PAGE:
You can run the suite from Eclipse, by specifying a JUnit 3 launcher on class UnitTests in the default package in tests/java, or by running

$ make test

the command line.

Further coverage

This release also sees the addition of FileChooser, FileChooserButton, FileChooserDialog etc. This is significant because GtkFileChooser is an interface in GTK, and GtkFileChooserButton implements it. We’d been putting off the question of dealing with GInterface (would it work or be a major problem?) for a while now. We were delighted to find that the design implied by the re-engineered bindings handled it cleanly, elegantly, and without any fuss. Another nice validation of our new architecture.

Finally, a number of new signals were exposed on Widget though these were mostly the result of doing live demonstrations at conferences of how easy extending the coverage of the new bindings is.

Memory management

We have successfully implemented full GObject memory management in java-gnome 4.0 using GLib’s ToggleRef mechanism.

A strongly referenced Java Proxy will not allow its GObject to be destroyed out from underneath it; meanwhile, as long as the GObject is still referenced by something other than java-gnome, an otherwise only weakly reachable Java object that Proxies it will not be finalized. When the situation does occur whereby the GObject is only referenced from java-gnome, and the Java object is no longer strongly referenced by any other Java objects, then the Java object can be garbage collected and the GObject will be unref()’d and destroyed.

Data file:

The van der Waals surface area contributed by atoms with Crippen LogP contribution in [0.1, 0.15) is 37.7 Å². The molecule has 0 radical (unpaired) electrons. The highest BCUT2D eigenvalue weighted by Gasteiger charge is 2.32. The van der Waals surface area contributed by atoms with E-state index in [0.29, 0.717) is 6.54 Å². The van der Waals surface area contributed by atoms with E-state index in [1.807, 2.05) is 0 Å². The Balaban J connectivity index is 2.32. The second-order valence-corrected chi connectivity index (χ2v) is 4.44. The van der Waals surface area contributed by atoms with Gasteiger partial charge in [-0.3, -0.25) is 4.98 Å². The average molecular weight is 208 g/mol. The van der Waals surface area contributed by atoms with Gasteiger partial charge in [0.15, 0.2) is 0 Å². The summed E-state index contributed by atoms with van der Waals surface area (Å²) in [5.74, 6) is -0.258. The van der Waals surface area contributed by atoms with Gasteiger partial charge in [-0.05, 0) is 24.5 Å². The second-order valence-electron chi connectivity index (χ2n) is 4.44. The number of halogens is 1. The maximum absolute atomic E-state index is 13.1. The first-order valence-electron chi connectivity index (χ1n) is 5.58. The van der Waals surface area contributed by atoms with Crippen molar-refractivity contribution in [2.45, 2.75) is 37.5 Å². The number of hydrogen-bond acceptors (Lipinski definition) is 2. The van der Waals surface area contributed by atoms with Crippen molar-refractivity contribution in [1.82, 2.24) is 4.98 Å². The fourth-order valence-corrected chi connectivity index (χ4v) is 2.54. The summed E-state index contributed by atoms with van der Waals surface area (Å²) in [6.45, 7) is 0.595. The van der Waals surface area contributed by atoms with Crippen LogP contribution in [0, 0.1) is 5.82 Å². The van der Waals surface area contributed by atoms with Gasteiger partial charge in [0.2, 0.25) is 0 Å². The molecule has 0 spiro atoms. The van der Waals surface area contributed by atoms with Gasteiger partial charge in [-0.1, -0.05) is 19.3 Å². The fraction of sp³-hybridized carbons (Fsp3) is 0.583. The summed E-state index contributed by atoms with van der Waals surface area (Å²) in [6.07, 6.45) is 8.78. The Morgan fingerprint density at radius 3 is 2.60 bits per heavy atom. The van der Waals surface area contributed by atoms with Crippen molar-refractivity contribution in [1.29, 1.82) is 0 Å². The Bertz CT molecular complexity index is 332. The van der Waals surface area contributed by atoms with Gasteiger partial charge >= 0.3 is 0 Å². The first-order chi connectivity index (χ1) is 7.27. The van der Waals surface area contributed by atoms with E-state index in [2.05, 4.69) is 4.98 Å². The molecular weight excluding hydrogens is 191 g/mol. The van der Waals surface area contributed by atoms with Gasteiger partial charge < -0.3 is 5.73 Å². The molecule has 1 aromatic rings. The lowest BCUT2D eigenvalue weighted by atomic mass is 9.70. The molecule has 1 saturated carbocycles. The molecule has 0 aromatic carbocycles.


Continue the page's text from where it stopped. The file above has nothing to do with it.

You can watch the reference system in action if you set Debug.MEMORY_MANAGEMENT to true.

Huge thanks go to Vreixo Formoso Lopes who collaborated on the design, reviewed the implementation, and contributed test case code.

Build system improvements

A better detection of jni.h is done on Ubuntu, thanks to Michael Kedzierski. This makes java-gnome more likely to build out of the box on Debian-derived systems.

On the eve of release, Srichand Pendyala noticed that if you are running such a system, a package named libglade-dev needs to be installed. Of course, on more modern systems all the necessary dependencies are present merely by having GNOME installed in the first place. We’ll add a check for this Debian specific behaviour in 4.0.3.

The VERSION and APIVERSION constants were moved to org.gnome.gtk.Version so that anyone working on the Gtk main class isn’t forced to do a re-configuration every time they save.

Installation and Packaging

java-gnome 4.0 now has the standard make install command, and the equally standard --prefix option to ./configure.

$ ./configure --prefix=/usr
$ make
$ sudo make install

The install target understands the DESTDIR variable used by packagers to install to a specified prefix within a temporary directory.

See the README file for details.

The feature additions described above were done to bring java-gnome up to speed for the GTK & GNOME tutorial given at With that past, we’re not going to do any more manual mockups of code in what will be the generated layers. Focus now turns to designing and implementing the tool that will parse .defs files and output the translation code.

And so my firm returns to focusing on securing the funding needed to develop the project. Once more into the breach! When we succeed, the code generator will be our top priority and shouldn’t take more than a couple months to complete.

You can download java-gnome from or clone a branch from mainline in our DVCS.